Shockingly, we are now back to ORANGE. Question: Am I going to change how I conduct my life one scintilla of an iota? I mean, aside from hiding under my desk covered in plastic wrap while holding a roll of duct tape? (Or was that Level Yellow? I can never keep that straight.)

Update: I have now familiarized myself with the DHS Scaredy Cat Decoder and have not slaked my thirst for insight.

For one thing, they haven’t gotten around to updating their web site:

Following a review of intelligence and an assessment of threats by the intelligence community, the Department of Homeland Security, in consultation with the Homeland Security Council, has made the decision to lower the threat advisory level to an elevated risk of terrorist attack, or “yellow level.”

Maybe they don’t update except when it’s Level RED? Or, perhaps, they stop updating after it gets to YELLOW because they’re too busy protecting us.

Also, they inform me that:

The world has changed since September 11, 2001. We remain a nation at risk to terrorist attacks and will remain at risk for the foreseeable future.

Actually, I don’t think the world has changed a lick since 9/11, but certainly our perception of it has.

Regardless, a useful insight follows:

At all Threat Conditions, we must remain vigilant, prepared, and ready to deter terrorist attacks. The following Threat Conditions each represent an increasing risk of terrorist attacks. Beneath each Threat Condition are some suggested Protective Measures, recognizing that the heads of Federal departments and agencies are responsible for developing and implementing appropriate agency-specific Protective Measures. . .

So, I’m supposed to be not only vigilant, but also prepared and ready. I need to acquaint myself with the nuances in those terms, as they all mean the same thing to me.

At any rate, if you look at the detailed list, you’ll see that we as citizens actually don’t have anything to do based on changing rainbow colors. It’s just the various government agencies that have to vary their levels of vigilance, preparation, and readiness.

FILED UNDER: Best of OTB, Terrorism, ,
James Joyner
About James Joyner
James Joyner is Professor and Department Head of Security Studies at Marine Corps University's Command and Staff College. He's a former Army officer and Desert Storm veteran. Views expressed here are his own. Follow James on Twitter @DrJJoyner.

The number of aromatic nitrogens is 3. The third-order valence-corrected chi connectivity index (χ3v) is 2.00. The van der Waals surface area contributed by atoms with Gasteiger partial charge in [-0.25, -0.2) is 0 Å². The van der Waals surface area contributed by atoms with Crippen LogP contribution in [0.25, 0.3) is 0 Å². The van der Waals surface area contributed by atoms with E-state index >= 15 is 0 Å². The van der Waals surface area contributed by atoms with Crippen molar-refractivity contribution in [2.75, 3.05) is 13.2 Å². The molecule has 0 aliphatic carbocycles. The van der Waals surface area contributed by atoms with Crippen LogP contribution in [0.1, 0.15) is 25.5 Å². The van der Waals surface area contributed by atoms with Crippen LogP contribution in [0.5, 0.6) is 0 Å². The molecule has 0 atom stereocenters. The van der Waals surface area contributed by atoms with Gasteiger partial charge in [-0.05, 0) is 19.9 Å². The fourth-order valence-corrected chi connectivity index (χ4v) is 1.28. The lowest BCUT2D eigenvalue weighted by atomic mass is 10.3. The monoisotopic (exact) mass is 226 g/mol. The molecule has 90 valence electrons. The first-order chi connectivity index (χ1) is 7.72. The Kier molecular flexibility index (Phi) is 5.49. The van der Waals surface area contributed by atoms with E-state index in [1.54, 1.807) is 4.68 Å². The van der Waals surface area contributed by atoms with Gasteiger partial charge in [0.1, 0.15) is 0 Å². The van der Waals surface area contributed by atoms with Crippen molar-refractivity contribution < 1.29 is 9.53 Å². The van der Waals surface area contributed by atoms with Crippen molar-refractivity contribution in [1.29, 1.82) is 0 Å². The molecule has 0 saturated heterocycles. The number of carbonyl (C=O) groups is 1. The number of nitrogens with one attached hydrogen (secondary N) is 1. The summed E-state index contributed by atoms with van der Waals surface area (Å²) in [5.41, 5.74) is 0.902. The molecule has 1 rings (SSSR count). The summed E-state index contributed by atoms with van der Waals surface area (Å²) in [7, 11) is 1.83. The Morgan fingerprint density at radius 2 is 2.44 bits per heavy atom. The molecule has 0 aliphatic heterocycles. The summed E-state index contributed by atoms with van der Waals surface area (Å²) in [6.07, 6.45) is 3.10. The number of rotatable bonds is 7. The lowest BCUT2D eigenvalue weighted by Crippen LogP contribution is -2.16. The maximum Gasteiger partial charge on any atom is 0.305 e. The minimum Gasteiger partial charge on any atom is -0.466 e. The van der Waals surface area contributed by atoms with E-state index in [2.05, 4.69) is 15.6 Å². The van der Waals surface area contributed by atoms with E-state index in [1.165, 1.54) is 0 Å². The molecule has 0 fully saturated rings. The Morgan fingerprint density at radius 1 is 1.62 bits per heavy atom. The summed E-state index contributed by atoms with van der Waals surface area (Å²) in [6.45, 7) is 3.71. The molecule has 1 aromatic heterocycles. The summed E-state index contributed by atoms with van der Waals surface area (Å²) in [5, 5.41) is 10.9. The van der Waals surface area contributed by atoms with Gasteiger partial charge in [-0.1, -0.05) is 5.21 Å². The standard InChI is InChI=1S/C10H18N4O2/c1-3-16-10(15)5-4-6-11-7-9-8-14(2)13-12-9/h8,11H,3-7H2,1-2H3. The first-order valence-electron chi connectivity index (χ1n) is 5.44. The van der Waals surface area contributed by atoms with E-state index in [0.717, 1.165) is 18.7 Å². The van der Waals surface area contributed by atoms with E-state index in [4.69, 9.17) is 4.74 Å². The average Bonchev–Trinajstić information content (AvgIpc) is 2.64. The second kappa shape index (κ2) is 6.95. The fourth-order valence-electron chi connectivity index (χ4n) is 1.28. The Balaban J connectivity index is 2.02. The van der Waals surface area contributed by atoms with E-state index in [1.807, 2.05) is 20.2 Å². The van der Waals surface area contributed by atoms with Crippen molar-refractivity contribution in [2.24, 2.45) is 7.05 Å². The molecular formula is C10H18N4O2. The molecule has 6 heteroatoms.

1. John Lemon says:

    I know run all my students through a metal detector before entering class.

  2. Steven says:

    Crud! You beat me by eight minutes! Of course, I suspect that two young children didn’t come jump in your lap whilst you were trying to post.

  3. James Joyner says:

    You are correct, sir.

  4. James Joyner says:

    Although, if memory serves me correctly, kids recently coming out of surgery aren’t supposed to do any lap-leaping, especially during increased levels of terrorist alert.

  5. Bryan says:

    {spelling maven voice}
    Shouldn’t that be “scarEdy” cat decoder?
    {/spelling maven voice}

  6. James Joyner says:

    Could be. I was going to add an E some place but couldn’t decide where. Not sure there’s even such a word.

  7. Bryan says:

    Not actually a dictionary word, but a school-yard insult of some use IIRC. But the spelling that you had earlier would have more likely been pronounced with a soft “a”, like Scar -dee Cat.

    Thanks for the info. I was beginning to wonder how much more Vigilant, Prepared and Ready I could get. I think I’m about ready to consign “The World Has Changed Since 9/11” to the cliche bin as well. It’s kind of like “Things will never be the same as they were before 9/11.” Oh, yeah. people would be surprised how much things are *exactly* the same as they were before 9/11.

  8. MommaBear says:

    Of course, one must mention that NOWHERE to be found is any mention of those departments having any competence.

  9. Kathy K says:

    “Actually, I don’t think the world has changed a lick since 9/11, but certainly our perception of it has. ”
    Spot on!

    Also, what MommaBear said, with the caveat that the agencies that may not be competent include our beloved agency of “Homeland Security”.

    (We should have gone orange days ago, IMAO.)

  10. narciso says:

    Is it just me, or should we be that worried about
    an organization, that is at best doing 1995 level
    stunts (against poorly secured targets): By that
    I mean, the attack against another Saudi National
    Guard/Vinnell facility, not Khalid & Ramzi’s dozen airliner plot out of Manila.The Casablanca
    & Riyadh bombings, notwitstanding; (What is the
    point of our outposts in Jiddah & Riyadh; they
    don’t gather intelligence, and until recently
    they were providing Visa Express for the next
    crop of sleeper cells

  11. James Joyner says:


    I think that our government should indeed be worried, since the aforementioned stunts are killing lots of people. I just don’t think the population as a whole should worry because

  12. The specific risk of getting killed by a terrorist is very, very low;
  13. The risk is far lower still for people who don’t live in a major metropolitan area–especially Manhattan and DC;
  14. There’s not a whole hell of a lot we can do about it, anyway, as individuals.